One of the City of Burgos’ most important monuments is the Cathedral of Santa Maria. Built on the location of the original Romanesque cathedral, the first stone was laid in 1221 by King Ferdinand III and Bishop Don Mauricio. The main façade has the Royal Gate, also known as the Gate of Pardon, which was refurbished in the 18th century, and a large rose window and gallery with 8 statues of the monarchs of Castile beneath the statue of the Virgin Mary and the inscription “Pulcra es et Decora”. On both sides are the 84-metre towers crowned with slender spires from the 15th century, by Juan de Colonia. The tympanum of the Sarmental Gate, from the 13th century, shows Christ the healer with the four evangelists and, on a ledge below, the twelve apostles, with monarchs and musicians.

The mullion shows Bishop Don Mauricio with prophets and apostles to the sides. Above it, a beautiful rose window. The Coronería Gate, also known as that of the Apostles, is Gothic and shows Christ the Judge between Our Lady and St. John and, to the sides, a complex and majestic apostolate. The Pellejería Gate was built in 1516 by Francisco de Colonia. Above the transept is the dome, which was built in the 16th century and involved work by the masters Felipe de Vigarny and Juan de Vallejo. The chapel of El Condestable was built at the upper end by Simón de Colonia in the 15th century. It boasts a magnificent decoration of coats of arms and slender spires that form, together with those of the transept and those of the towers, an inimitable forest of stone with a wealth of statues and filigree work.

       

 

  

But Burgos isn’t just about monuments; with so much history it is hardly surprising that it is also a centre for gastronomy.  Several of the dishes and preparations of the Burgos cuisine have gone beyond the provincial limits and have become the stars of the national culinary art. Suckling lamb roasted in a wood oven, rice black pudding and the fresh cheese from Burgos are the most well-known.

  

 

  

 

But it doesn’t stop there, it also happens to be one of the most respected wine regions in Spain as if falls at the banks of the River Duero and accounts for a large part of the denomination Ribera del Duero. The Ribera del Duero does not extend all the way along the banks of the River Duero (as its name suggests). The wines come from a specific area where nature is unique and the land is very special. 

The lands included in the Ribera del Duero Designation are located on Spain`s northern plateau. Four of the provinces of the Autonomous Community of Castile & León come together in the Ribera del Duero: Burgos, Segovia, Soria and Valladolid.

The River Duero is the axis uniting more than 100 villages spread out over a wine growing belt which is some 115 Km long by 35 Km wide, of which 60 villages fall into the province of Burgos.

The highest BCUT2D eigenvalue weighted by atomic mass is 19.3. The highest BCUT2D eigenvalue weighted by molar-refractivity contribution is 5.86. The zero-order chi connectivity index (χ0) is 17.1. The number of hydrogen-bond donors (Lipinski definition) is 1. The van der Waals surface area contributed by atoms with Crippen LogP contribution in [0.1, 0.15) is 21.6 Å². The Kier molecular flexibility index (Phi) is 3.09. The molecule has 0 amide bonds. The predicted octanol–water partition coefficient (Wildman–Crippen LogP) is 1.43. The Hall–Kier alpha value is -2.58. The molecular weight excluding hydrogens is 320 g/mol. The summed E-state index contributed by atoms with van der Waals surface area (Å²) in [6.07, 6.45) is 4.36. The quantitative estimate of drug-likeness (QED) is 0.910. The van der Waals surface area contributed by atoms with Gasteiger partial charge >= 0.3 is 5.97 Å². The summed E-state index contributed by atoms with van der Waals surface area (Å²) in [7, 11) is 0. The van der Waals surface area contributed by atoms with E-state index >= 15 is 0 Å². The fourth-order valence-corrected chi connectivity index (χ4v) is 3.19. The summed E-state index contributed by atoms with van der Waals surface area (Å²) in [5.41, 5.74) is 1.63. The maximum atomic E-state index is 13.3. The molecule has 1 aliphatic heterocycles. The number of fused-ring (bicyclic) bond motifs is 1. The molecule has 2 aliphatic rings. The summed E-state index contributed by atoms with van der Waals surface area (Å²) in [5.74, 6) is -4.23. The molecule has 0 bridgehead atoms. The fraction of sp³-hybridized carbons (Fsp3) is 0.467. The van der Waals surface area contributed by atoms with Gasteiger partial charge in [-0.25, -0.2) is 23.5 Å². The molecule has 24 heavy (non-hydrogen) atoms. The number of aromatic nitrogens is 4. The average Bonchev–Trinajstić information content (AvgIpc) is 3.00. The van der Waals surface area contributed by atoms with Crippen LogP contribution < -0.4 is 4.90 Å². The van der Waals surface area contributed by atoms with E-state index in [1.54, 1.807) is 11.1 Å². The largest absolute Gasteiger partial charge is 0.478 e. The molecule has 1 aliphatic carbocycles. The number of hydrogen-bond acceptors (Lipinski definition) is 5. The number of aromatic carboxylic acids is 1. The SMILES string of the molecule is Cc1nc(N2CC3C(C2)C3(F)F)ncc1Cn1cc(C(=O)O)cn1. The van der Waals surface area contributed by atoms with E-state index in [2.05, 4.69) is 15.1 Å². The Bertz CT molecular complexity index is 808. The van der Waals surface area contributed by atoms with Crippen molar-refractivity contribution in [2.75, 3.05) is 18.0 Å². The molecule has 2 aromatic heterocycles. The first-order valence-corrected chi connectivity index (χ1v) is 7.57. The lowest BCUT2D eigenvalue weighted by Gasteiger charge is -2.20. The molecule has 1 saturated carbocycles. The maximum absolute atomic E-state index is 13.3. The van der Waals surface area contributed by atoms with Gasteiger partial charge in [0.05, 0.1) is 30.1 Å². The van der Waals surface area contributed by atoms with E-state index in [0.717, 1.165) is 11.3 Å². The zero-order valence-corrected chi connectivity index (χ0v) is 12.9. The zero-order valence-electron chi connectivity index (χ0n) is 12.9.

Spain’s most notable winery, Vega Sicilia is from this region and was established in 1864, but it wasn’t until the 1970’s that the region really took off internationally when the bodega Pesquera was founded and  started to make red wines from Tempranillo in a more concentrated, full-bodied and fruit-driven style than most Rioja wines of the day, which were then virtually the only Spanish red wines found on export markets. Other prestigious bodegas are Emilio Moro, Protos, Arzuaga amongst others.

 

     

   

 

Burgos is a land to enjoy with all the senses. The popular heritage treasured for centuries by the inhabitants of the province and of which its rich traditions and legends are a good example, its almost never-ending songs and its festivities and pilgrimages have left an incomparable trace, which confers upon the people of Burgos a unique and singular character and seasonal climate, a perfect synthesis between the European mildness and the Mediterranean luminosity.

 


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BEST TIME TO VISIT:  

Any time of year, but in winter it does get very cold and frequently snows, so for em the best time of year is Spring or Summer.



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Altamira - Prehistoric Masterpiece
19 April 2016

 

Altamira, the subject of a film at present with Antonio Banderas, was the first cave in which prehistoric cave paintings were discovered. When the discovery was first made public in 1880, it led to a bitter public controversy between experts which continued into the early 20th century, since many did not believe prehistoric man had the intellectual capacity to produce any kind of artistic expression. The acknowledgment of the authenticity of the paintings, which finally came in 1902, changed the perception of prehistoric human beings.

The cave represents the apogee of Paleolithic cave art that developed across Europe, from the Urals to the Iberian Peninusula, from 35,000 to 11,000 BC. Because of their deep galleries, isolated from external climatic influences, these caves are particularly well preserved. The caves are inscribed as masterpieces of creative genius and as the humanity’s earliest accomplished art. They are also inscribed as exceptional testimonies to a cultural tradition and as outstanding illustrations of a significant stage in human history.